Hurricane Irene connected to global warming?
September 8, 2011
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The 2011 hurricane season kicked off with its first major hurricane on Aug. 20, causing widespread damage throughout the Caribbean and the Atlantic Coast, reaching up to eastern Canada.
Hurricane Irene started as a category three hurricane, first hitting the Bahamas on Aug. 24 and moving northward throughout the East Coast and beyond, reaching up to New York and Vermont.
According to The New York Times, 55 million people were affected, and transit systems in New York City, Philadelphia, and Washington D.C. were shut down. Having left at least 44 people dead in thirteen states, Irene is the most serious hurricane to have occurred so far this year.
“Mother nature takes no prisoners,” Visiting Assistant Professor of Political Science Robert Duncan said.
The severity of Irene has raised a hotly debated question; was Irene caused by global warming?
“It’s hard to say,” said Associate Professor of Geology David Dobson in an email interview. “In the simplest terms, heat is the fuel that drives hurricanes, so having more heat in the atmosphere and ocean means we’ll likely get either more frequent or more intense storms (or both). Global warming has affected and will continue to affect hurricanes, but it is impossible to assign an individual storm to global warming.”
However, the debate rages on as those who believe that Hurricane Irene had nothing to do with climate change defend their ground.
In an article on POLITICO.com, Eric Blake, a specialist at the National Hurricane Center, said that, “there’s nothing new about a hurricane hitting the Northeast.”
Following up this statement, Thomas R. Knutson, a federal researcher at the Geophysical Fluid Dynamics Laboratory, said in a New York Times article that, “the rising trend of recent decades occurred over too short a period to be sure it was not a consequence of natural variability, and statistics from earlier years are not reliable enough to draw firm conclusions about any long-term trend in hurricane intensities.”
Furthermore, Jay Akasie of the International Business Times argues that there is no credible scientific proof that rising ocean temperatures have anything to do with the increasing number of serious tropical storms.
While it is difficult to confirm whether or not global warming did specifically affect Irene, people on both sides of the argument have been forced to acknowledge the wide-reaching impact of the storm. Irene inflicted substantial damage to the East Coast, leaving millions of people without power and forcing many places to shut down.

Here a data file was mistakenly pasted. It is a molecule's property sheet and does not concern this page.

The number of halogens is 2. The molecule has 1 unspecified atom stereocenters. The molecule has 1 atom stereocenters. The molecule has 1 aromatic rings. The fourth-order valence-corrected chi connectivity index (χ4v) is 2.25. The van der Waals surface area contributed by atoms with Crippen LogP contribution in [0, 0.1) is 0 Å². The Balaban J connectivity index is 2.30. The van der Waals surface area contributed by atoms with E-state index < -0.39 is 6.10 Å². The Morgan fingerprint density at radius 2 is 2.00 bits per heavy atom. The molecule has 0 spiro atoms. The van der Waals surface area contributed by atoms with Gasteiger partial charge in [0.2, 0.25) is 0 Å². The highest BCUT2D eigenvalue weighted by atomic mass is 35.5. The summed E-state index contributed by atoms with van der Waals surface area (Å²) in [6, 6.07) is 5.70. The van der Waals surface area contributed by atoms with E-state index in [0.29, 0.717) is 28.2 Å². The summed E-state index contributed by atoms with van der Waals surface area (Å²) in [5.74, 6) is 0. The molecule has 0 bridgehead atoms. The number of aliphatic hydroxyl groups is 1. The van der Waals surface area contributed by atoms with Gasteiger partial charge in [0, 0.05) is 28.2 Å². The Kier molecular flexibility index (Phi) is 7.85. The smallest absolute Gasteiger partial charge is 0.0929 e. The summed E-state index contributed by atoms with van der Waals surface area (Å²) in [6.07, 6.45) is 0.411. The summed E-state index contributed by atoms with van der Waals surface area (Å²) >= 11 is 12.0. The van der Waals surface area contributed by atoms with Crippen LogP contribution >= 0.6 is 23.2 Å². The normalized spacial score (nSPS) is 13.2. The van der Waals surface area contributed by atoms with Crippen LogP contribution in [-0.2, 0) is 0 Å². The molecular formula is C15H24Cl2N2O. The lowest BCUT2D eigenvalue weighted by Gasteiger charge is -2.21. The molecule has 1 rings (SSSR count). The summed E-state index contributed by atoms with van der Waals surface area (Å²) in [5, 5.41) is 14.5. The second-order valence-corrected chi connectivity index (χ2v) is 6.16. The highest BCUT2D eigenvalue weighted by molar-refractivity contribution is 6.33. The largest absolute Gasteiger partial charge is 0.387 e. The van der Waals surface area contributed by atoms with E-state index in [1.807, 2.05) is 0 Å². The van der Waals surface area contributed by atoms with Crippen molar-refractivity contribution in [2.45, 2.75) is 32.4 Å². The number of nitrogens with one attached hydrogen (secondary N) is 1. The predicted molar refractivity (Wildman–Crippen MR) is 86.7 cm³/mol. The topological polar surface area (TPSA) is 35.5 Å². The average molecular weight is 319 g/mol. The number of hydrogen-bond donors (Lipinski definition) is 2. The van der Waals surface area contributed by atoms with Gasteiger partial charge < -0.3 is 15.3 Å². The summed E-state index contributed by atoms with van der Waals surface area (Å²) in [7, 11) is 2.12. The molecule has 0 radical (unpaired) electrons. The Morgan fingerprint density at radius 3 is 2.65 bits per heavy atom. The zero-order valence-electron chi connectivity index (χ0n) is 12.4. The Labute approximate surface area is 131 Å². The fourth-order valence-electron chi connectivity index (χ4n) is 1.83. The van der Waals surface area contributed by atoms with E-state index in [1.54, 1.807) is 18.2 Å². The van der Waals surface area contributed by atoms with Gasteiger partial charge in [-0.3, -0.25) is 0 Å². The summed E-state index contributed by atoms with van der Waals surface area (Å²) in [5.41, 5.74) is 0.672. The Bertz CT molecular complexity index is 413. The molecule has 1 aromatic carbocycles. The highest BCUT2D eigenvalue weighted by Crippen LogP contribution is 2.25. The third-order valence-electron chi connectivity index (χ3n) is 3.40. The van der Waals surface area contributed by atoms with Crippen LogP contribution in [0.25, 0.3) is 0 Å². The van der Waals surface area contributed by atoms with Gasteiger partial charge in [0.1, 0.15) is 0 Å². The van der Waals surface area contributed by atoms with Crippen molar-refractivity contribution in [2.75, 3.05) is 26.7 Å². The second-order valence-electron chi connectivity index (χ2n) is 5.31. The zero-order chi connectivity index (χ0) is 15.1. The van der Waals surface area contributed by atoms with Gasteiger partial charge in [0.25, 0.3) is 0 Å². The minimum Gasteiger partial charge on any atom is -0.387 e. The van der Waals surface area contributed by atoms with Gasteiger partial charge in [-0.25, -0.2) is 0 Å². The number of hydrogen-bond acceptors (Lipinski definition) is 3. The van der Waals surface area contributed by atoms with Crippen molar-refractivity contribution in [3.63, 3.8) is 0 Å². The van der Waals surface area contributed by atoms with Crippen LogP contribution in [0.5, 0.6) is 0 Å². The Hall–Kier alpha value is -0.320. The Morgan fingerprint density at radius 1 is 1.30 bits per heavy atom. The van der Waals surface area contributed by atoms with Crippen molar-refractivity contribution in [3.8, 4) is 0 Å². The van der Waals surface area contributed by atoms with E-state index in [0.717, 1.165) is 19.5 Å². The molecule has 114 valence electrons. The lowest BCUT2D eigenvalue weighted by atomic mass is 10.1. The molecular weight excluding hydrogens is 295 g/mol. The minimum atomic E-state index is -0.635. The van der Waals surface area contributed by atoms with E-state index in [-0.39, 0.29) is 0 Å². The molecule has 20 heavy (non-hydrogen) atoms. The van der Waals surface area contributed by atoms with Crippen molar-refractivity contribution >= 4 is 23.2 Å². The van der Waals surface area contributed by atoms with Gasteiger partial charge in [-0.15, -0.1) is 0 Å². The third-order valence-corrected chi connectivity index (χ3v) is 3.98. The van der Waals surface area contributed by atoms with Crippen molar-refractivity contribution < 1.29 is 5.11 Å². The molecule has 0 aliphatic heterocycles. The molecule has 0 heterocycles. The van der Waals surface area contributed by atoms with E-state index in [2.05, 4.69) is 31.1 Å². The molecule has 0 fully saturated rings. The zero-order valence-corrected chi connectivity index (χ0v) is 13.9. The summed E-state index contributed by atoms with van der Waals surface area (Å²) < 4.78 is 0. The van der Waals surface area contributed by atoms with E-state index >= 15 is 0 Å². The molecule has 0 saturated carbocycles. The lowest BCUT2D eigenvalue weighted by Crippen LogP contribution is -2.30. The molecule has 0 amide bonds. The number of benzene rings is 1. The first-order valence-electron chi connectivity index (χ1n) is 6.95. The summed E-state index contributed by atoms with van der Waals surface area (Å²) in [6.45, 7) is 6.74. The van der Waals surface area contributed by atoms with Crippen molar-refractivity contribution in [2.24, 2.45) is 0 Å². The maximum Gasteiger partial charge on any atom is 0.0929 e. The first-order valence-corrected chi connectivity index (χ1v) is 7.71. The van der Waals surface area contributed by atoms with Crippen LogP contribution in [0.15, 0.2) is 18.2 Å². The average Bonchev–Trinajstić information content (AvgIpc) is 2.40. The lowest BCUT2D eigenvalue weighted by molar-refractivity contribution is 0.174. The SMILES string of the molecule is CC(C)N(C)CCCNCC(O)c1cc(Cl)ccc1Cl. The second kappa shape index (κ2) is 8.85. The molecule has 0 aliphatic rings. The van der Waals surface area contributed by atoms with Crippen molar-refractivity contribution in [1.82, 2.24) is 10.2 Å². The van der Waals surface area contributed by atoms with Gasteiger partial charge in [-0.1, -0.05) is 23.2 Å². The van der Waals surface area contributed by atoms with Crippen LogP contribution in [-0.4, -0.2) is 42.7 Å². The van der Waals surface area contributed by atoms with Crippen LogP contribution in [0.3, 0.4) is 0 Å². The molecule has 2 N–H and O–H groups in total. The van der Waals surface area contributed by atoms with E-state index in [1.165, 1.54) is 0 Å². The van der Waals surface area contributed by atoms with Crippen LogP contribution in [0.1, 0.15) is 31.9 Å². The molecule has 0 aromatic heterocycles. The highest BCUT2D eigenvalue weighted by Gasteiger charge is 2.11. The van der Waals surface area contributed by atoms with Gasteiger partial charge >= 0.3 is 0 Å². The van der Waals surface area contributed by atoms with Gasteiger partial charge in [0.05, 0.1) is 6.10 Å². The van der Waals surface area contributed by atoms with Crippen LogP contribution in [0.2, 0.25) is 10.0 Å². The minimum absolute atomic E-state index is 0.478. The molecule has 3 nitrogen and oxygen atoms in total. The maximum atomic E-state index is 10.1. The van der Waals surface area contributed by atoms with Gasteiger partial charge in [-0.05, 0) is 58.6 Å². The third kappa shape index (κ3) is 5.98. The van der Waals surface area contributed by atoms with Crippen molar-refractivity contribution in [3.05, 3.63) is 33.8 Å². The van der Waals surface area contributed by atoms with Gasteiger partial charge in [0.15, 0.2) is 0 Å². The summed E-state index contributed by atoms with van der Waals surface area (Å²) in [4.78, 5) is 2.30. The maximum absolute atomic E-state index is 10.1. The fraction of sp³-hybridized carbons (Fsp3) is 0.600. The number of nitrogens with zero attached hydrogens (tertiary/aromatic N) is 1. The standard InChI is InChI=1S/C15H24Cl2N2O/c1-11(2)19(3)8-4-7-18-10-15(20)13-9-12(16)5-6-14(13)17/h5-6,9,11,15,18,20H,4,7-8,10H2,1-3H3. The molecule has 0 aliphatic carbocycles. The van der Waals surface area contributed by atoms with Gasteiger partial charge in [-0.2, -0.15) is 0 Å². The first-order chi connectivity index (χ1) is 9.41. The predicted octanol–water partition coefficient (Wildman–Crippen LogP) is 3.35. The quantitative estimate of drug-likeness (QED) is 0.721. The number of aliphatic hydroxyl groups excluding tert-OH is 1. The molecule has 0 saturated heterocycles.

“The damage caused by natural disasters is generally worse now than it has been in the past, not because they are more intense but because population density, particularly in coastal regions, has grown tremendously in the twentieth century,” said Dobson. “In that regard, future disasters will have a bigger human impact than past ones because more people will die and more property will have been damaged.”
While he noted that some natural disasters, such as volcano eruptions and earthquakes, will not increase in severity, he does suggest that climate change will have a steady impact on others.
“Climate change will probably foster more frequent and stronger natural disasters, and may increase the range and frequency of tropical diseases,” Dobson continued. “Also, the rise in sea level from global warming will have economic impact at the same or greater scale than these short-term disasters, but the changes will be very slow-moving.”
Kyle Dell, associate professor of political science, concurs.
“There is very little evidence of political will in limiting the degree of development of coastal areas in the United States,” Dell said in an email interview. “There are simply too many incentives (economic, political, aesthetic) that push for such development to be extended beyond what would otherwise be reasonable if driven solely by proactive, thoughtful planning that would take into account risk, environmental damage, and resource management.”
As for staying aware as a nation, Dobson believes that it can be done.
“Awareness is easy, and I think we achieved that to a good extent with Irene,” Dobson said. “The relatively small death toll was achieved because of proper evacuations and warning.”
Dobson attributes the low death toll to adequate preparation in the wake of Irene and compares it to the devastating consequences of less proactive measures prior to Katrina.
“We could have had a much smaller loss of human life in Katrina had better evacuation plans been in place and followed, and if our response following the disaster had been better,” he said. “Strong federal support of agencies like FEMA, and staffing them with effective officials trained in the field, will always help reduce the impact of these disasters and help people get back up and running.”
“There’s not much we could do to prevent (natural disasters),” said Duncan. “People have to be prepared, and the government needs to fund research … it’s the government’s job to keep people informed.”